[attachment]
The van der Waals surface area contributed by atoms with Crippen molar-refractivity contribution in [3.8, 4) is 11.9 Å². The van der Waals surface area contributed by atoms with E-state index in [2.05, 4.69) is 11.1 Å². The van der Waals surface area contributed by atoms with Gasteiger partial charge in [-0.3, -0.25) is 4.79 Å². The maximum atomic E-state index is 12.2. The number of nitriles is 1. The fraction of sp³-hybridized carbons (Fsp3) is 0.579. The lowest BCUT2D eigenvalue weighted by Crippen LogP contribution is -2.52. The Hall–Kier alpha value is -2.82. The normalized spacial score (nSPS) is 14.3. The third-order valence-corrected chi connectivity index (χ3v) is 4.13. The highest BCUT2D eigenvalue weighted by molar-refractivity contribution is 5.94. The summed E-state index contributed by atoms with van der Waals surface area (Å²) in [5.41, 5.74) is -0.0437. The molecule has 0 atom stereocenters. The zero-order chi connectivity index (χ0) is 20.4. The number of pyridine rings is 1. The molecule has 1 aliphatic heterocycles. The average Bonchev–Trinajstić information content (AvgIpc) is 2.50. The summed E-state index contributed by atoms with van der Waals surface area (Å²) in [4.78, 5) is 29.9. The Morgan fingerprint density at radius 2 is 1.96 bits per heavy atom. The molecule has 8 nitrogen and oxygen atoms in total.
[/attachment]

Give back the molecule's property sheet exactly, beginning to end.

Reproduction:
The van der Waals surface area contributed by atoms with Crippen molar-refractivity contribution in [3.8, 4) is 11.9 Å². The van der Waals surface area contributed by atoms with E-state index in [2.05, 4.69) is 11.1 Å². The van der Waals surface area contributed by atoms with Gasteiger partial charge in [-0.3, -0.25) is 4.79 Å². The maximum atomic E-state index is 12.2. The number of nitriles is 1. The fraction of sp³-hybridized carbons (Fsp3) is 0.579. The lowest BCUT2D eigenvalue weighted by Crippen LogP contribution is -2.52. The Hall–Kier alpha value is -2.82. The normalized spacial score (nSPS) is 14.3. The third-order valence-corrected chi connectivity index (χ3v) is 4.13. The highest BCUT2D eigenvalue weighted by molar-refractivity contribution is 5.94. The summed E-state index contributed by atoms with van der Waals surface area (Å²) in [5.41, 5.74) is -0.0437. The molecule has 0 atom stereocenters. The zero-order chi connectivity index (χ0) is 20.4. The number of pyridine rings is 1. The molecule has 1 aliphatic heterocycles. The average Bonchev–Trinajstić information content (AvgIpc) is 2.50. The summed E-state index contributed by atoms with van der Waals surface area (Å²) in [4.78, 5) is 29.9. The Morgan fingerprint density at radius 2 is 1.96 bits per heavy atom. The molecule has 8 nitrogen and oxygen atoms in total.